CMOS-Technology-Enabled Flexible and Stretchable Electronics for Internet of Everything Applications
KAUST DepartmentComputer, Electrical and Mathematical Sciences and Engineering (CEMSE) Division
Integrated Nanotechnology Lab
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AbstractFlexible and stretchable electronics can dramatically enhance the application of electronics for the emerging Internet of Everything applications where people, processes, data and devices will be integrated and connected, to augment quality of life. Using naturally flexible and stretchable polymeric substrates in combination with emerging organic and molecular materials, nanowires, nanoribbons, nanotubes, and 2D atomic crystal structured materials, significant progress has been made in the general area of such electronics. However, high volume manufacturing, reliability and performance per cost remain elusive goals for wide commercialization of these electronics. On the other hand, highly sophisticated but extremely reliable, batch-fabrication-capable and mature complementary metal oxide semiconductor (CMOS)-based technology has facilitated tremendous growth of today's digital world using thin-film-based electronics; in particular, bulk monocrystalline silicon (100) which is used in most of the electronics existing today. However, one fundamental challenge is that state-of-the-art CMOS electronics are physically rigid and brittle. Therefore, in this work, how CMOS-technology-enabled flexible and stretchable electronics can be developed is discussed, with particular focus on bulk monocrystalline silicon (100). A comprehensive information base to realistically devise an integration strategy by rational design of materials, devices and processes for Internet of Everything electronics is offered. © 2015 WILEY-VCH Verlag GmbH & Co. KGaA, Weinheim.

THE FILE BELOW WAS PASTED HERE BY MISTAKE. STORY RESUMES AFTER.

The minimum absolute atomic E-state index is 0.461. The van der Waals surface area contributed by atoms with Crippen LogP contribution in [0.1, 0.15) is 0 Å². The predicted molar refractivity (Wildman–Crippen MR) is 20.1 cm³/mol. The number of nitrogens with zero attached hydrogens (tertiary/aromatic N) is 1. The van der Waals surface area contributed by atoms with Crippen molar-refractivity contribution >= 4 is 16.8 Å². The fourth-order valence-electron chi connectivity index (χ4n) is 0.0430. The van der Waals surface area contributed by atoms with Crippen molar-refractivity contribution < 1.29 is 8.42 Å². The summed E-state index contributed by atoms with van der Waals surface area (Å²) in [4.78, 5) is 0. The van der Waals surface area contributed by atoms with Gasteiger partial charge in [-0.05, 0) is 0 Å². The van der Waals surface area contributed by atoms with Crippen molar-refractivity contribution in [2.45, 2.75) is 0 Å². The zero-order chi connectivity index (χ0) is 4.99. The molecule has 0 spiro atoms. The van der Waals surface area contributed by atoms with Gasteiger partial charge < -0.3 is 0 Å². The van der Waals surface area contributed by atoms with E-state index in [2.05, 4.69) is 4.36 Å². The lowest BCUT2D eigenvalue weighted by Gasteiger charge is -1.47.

CitationHussain AM, Hussain MM (2015) CMOS-Technology-Enabled Flexible and Stretchable Electronics for Internet of Everything Applications. Advanced Materials 28: 4219–4249. Available: http://dx.doi.org/10.1002/adma.201504236.
SponsorsThe authors acknowledge KAUST OCRF Grant CRG-1-2012-HUS-008.
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